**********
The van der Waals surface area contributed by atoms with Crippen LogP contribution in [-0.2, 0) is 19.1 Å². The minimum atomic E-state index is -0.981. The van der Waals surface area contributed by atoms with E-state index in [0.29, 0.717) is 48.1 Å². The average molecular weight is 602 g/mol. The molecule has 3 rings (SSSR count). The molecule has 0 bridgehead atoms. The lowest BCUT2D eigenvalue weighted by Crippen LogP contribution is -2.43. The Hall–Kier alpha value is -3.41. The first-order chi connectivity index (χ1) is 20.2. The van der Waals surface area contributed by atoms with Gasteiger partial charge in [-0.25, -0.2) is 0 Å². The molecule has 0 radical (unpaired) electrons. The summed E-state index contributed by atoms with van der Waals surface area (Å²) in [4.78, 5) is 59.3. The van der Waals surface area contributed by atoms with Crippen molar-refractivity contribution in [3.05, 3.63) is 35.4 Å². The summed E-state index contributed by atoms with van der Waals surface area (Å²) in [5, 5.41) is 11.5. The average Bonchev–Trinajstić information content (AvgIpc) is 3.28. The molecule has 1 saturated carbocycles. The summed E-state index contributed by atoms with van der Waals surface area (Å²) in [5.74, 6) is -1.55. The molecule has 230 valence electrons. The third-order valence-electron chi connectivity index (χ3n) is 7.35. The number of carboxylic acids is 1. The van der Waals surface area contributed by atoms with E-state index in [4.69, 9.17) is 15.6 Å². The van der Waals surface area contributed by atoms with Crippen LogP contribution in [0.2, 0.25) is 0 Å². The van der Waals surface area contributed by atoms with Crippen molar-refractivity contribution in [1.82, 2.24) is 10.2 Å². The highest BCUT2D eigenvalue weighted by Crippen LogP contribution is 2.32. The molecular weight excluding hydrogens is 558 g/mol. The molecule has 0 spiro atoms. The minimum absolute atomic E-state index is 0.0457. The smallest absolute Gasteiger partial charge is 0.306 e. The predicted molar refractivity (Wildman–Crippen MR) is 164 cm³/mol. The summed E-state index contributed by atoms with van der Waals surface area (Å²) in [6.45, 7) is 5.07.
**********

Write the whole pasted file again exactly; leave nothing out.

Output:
The van der Waals surface area contributed by atoms with Crippen LogP contribution in [-0.2, 0) is 19.1 Å². The minimum atomic E-state index is -0.981. The van der Waals surface area contributed by atoms with E-state index in [0.29, 0.717) is 48.1 Å². The average molecular weight is 602 g/mol. The molecule has 3 rings (SSSR count). The molecule has 0 bridgehead atoms. The lowest BCUT2D eigenvalue weighted by Crippen LogP contribution is -2.43. The Hall–Kier alpha value is -3.41. The first-order chi connectivity index (χ1) is 20.2. The van der Waals surface area contributed by atoms with Gasteiger partial charge in [-0.25, -0.2) is 0 Å². The molecule has 0 radical (unpaired) electrons. The summed E-state index contributed by atoms with van der Waals surface area (Å²) in [4.78, 5) is 59.3. The van der Waals surface area contributed by atoms with Crippen molar-refractivity contribution in [3.05, 3.63) is 35.4 Å². The summed E-state index contributed by atoms with van der Waals surface area (Å²) in [5, 5.41) is 11.5. The average Bonchev–Trinajstić information content (AvgIpc) is 3.28. The molecule has 1 saturated carbocycles. The summed E-state index contributed by atoms with van der Waals surface area (Å²) in [5.74, 6) is -1.55. The molecule has 230 valence electrons. The third-order valence-electron chi connectivity index (χ3n) is 7.35. The number of carboxylic acids is 1. The van der Waals surface area contributed by atoms with E-state index in [4.69, 9.17) is 15.6 Å². The van der Waals surface area contributed by atoms with Crippen LogP contribution in [0.2, 0.25) is 0 Å². The van der Waals surface area contributed by atoms with Crippen molar-refractivity contribution in [1.82, 2.24) is 10.2 Å². The highest BCUT2D eigenvalue weighted by Crippen LogP contribution is 2.32. The molecular weight excluding hydrogens is 558 g/mol. The molecule has 0 spiro atoms. The minimum absolute atomic E-state index is 0.0457. The smallest absolute Gasteiger partial charge is 0.306 e. The predicted molar refractivity (Wildman–Crippen MR) is 164 cm³/mol. The summed E-state index contributed by atoms with van der Waals surface area (Å²) in [6.45, 7) is 5.07.